We look at the two candidates running for an open seat on the L.A. Unified School District Board in Tuesday's runoff election. Plus, Hafsah Faizel tells us about her young adult novel, "We Hunt the Flame."
No fewer than three reports predict that the Golden State will lose at least one congressional representative after the 2020 Census - even if participation is high. Analysts say districts near Downtown and East Los Angeles face the highest risk - many of them have a high population of communities of color. So how does the redistricting process work, and might it affect us here?
- Zach Courser, visiting professor of government at Claremont McKenna College
District 5 Runoff
On Tuesday, voters will choose between two candidates for the vacant seat representing LAUSD's Board District 5: former state Assemblywoman Jackie Goldberg and Heather Repenning, a former aide to Mayor Eric Garcetti. We get a preview tomorrow's runoff election.
- Kyle Stokes, KPCC education reporter
The concentration of carbon dioxide in our atmosphere hit a record level on Sunday - surpassing 415 parts per million for the first time in human history. It's measured by something called the Keeling Curve, developed at Scripps Institution of Oceanography in 1958 when, as a reference point, carbon levels were 316 parts per million.
- Jeff Severinghaus, professor of geoscience at Scripps
Cultivating seaweed for the cows
Believe it or not, cattle burps are the No. 2 source of methane in the U.S. But scientists at Scripps Institution of Oceanography are hard at work to find a red algae alternative that can reduce methane created by cow burps and farts dramatically. For more on the efforts to cultivate the special type of seaweed.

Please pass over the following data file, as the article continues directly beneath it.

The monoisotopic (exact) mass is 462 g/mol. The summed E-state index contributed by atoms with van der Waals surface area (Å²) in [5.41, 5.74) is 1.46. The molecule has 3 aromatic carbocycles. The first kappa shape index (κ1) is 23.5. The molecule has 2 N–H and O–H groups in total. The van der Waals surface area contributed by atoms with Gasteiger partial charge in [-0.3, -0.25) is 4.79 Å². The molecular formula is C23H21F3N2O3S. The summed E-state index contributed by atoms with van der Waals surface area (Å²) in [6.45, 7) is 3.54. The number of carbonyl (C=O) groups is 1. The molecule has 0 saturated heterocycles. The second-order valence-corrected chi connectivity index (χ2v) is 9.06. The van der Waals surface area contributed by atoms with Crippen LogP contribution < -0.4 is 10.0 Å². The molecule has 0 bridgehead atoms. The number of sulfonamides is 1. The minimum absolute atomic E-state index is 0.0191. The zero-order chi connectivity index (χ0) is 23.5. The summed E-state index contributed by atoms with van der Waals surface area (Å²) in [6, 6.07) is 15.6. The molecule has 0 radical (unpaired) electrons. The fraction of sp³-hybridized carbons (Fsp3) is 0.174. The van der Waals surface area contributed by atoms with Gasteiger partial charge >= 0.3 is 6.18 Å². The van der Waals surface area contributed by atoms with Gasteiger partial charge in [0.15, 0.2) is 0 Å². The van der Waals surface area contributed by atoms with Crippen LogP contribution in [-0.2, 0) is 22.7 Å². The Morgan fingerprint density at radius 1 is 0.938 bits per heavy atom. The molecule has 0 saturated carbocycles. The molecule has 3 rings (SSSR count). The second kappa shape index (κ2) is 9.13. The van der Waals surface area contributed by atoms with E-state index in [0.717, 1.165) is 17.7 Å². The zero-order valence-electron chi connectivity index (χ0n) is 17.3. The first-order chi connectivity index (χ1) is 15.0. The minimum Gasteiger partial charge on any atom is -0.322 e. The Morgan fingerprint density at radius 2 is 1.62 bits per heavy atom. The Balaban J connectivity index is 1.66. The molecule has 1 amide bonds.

- Jennifer Smith, associate professor Center for Marine Biodiversity and Conservation
If you've been listening to the show today, you've heard that the level of carbon dioxide in the atmosphere has reached an all-time high. It's because of this carbon build up that Mayor Eric Garcetti wants L.A. to stop burning fossil fuels by 2045 - and rely on alternative power, including solar and wind. But solar panels and windmills produce more power than we need during the day -- and when the sun and wind go away, they don't provide enough. So, finding ways to store this excess energy is key to L.A. moving to cleaner power. KPCC's Sharon McNary reports.
LAX & Pot
When you fly, it's a good idea to not get high. But that hasn't stopped smugglers. More and more of them have tried to sneak large packages of legal marijuana through LAX. Arrests have jumped 166 percent since last year. Just because recreational pot is legal in California doesn't mean it's also legal to transport large quantities across state lines. So what's with this trend? Plus, advice for flyers with small amounts of recreational pot in their luggage.
- Rob Pedregon, LAX airport police office
As more and more Californians get older and retire, there's a growing pool of people with time and skills that could be useful to community organizations. But seniors in the state have a relatively low volunteer rate...even if many of them also feel isolated. A 77-year old man in San Francisco has found a way to stay involved. He forgets about his arthritis and his cane to do what he loves best: cook for his community. As part of our "Graying California" series, KQED's Farida Jhabvala Romero has this story.
Doris Day Passing
Finally today, lovers of old Hollywood mourn the death of actress, singer, and animal rights activist Doris Day, who passed away this morning at age 97. Her decades-long film career showcased the breadth of her talent - from the comedy musical Romance on the High Seas in 1948 to the mystery drama The Man Who Knew Too Much in 1956. So, to remember Ms. Day and her contributions, let us take a sentimental journey through some of her classics.